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1.
JAMA ; 328(15): 1523-1533, 2022 10 18.
Article in English | MEDLINE | ID: covidwho-2074838

ABSTRACT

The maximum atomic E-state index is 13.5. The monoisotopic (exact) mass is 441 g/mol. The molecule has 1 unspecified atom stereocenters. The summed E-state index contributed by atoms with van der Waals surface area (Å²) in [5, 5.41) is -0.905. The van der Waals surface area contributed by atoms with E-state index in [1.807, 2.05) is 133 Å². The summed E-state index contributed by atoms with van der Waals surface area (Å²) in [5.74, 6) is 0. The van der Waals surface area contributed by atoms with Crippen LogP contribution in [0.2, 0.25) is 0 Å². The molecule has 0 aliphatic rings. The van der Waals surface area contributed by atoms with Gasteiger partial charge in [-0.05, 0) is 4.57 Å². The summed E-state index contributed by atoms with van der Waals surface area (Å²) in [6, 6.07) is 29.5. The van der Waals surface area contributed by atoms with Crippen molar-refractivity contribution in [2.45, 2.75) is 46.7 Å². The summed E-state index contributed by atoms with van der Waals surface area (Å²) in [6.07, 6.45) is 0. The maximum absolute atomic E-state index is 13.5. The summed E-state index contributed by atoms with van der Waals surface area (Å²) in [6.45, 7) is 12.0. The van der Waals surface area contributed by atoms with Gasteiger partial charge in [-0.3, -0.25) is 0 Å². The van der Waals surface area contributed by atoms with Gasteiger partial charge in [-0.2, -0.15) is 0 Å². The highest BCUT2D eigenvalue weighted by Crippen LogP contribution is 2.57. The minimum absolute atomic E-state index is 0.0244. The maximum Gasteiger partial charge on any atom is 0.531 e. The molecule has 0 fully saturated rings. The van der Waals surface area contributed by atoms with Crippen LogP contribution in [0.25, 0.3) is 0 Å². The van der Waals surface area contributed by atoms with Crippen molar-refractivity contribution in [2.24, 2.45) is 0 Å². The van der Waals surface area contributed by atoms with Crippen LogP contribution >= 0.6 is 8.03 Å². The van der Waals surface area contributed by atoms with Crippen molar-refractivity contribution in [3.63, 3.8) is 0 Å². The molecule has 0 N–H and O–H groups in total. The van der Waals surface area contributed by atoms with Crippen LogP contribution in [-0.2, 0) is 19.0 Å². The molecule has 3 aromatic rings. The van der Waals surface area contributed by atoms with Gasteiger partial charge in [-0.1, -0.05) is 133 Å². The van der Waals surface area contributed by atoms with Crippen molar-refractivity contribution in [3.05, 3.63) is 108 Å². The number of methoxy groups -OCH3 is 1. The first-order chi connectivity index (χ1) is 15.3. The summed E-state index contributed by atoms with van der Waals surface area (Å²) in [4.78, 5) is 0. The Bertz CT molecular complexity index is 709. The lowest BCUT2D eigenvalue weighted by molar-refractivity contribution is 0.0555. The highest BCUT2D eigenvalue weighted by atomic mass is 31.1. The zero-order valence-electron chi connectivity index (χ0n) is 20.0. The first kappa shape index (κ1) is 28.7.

Importance: Data on the epidemiology of mild to moderately severe COVID-19 are needed to inform public health guidance. Objective: To evaluate associations between 2 or 3 doses of mRNA COVID-19 vaccine and attenuation of symptoms and viral RNA load across SARS-CoV-2 viral lineages. Design, Setting, and Participants: A prospective cohort study of essential and frontline workers in Arizona, Florida, Minnesota, Oregon, Texas, and Utah with COVID-19 infection confirmed by reverse transcriptase-polymerase chain reaction testing and lineage classified by whole genome sequencing of specimens self-collected weekly and at COVID-19 illness symptom onset. This analysis was conducted among 1199 participants with SARS-CoV-2 from December 14, 2020, to April 19, 2022, with follow-up until May 9, 2022, reported. Exposures: SARS-CoV-2 lineage (origin strain, Delta variant, Omicron variant) and COVID-19 vaccination status. Main Outcomes and Measures: Clinical outcomes included presence of symptoms, specific symptoms (including fever or chills), illness duration, and medical care seeking. Virologic outcomes included viral load by quantitative reverse transcriptase-polymerase chain reaction testing along with viral viability. Results: Among 1199 participants with COVID-19 infection (714 [59.5%] women; median age, 41 years), 14.0% were infected with the origin strain, 24.0% with the Delta variant, and 62.0% with the Omicron variant. Participants vaccinated with the second vaccine dose 14 to 149 days before Delta infection were significantly less likely to be symptomatic compared with unvaccinated participants (21/27 [77.8%] vs 74/77 [96.1%]; OR, 0.13 [95% CI, 0-0.6]) and, when symptomatic, those vaccinated with the third dose 7 to 149 days before infection were significantly less likely to report fever or chills (5/13 [38.5%] vs 62/73 [84.9%]; OR, 0.07 [95% CI, 0.0-0.3]) and reported significantly fewer days of symptoms (10.2 vs 16.4; difference, -6.1 [95% CI, -11.8 to -0.4] days). Among those with Omicron infection, the risk of symptomatic infection did not differ significantly for the 2-dose vaccination status vs unvaccinated status and was significantly higher for the 3-dose recipients vs those who were unvaccinated (327/370 [88.4%] vs 85/107 [79.4%]; OR, 2.0 [95% CI, 1.1-3.5]). Among symptomatic Omicron infections, those vaccinated with the third dose 7 to 149 days before infection compared with those who were unvaccinated were significantly less likely to report fever or chills (160/311 [51.5%] vs 64/81 [79.0%]; OR, 0.25 [95% CI, 0.1-0.5]) or seek medical care (45/308 [14.6%] vs 20/81 [24.7%]; OR, 0.45 [95% CI, 0.2-0.9]). Participants with Delta and Omicron infections who received the second dose 14 to 149 days before infection had a significantly lower mean viral load compared with unvaccinated participants (3 vs 4.1 log10 copies/µL; difference, -1.0 [95% CI, -1.7 to -0.2] for Delta and 2.8 vs 3.5 log10 copies/µL, difference, -1.0 [95% CI, -1.7 to -0.3] for Omicron). Conclusions and Relevance: In a cohort of US essential and frontline workers with SARS-CoV-2 infections, recent vaccination with 2 or 3 mRNA vaccine doses less than 150 days before infection with Delta or Omicron variants, compared with being unvaccinated, was associated with attenuated symptoms, duration of illness, medical care seeking, or viral load for some comparisons, although the precision and statistical significance of specific estimates varied.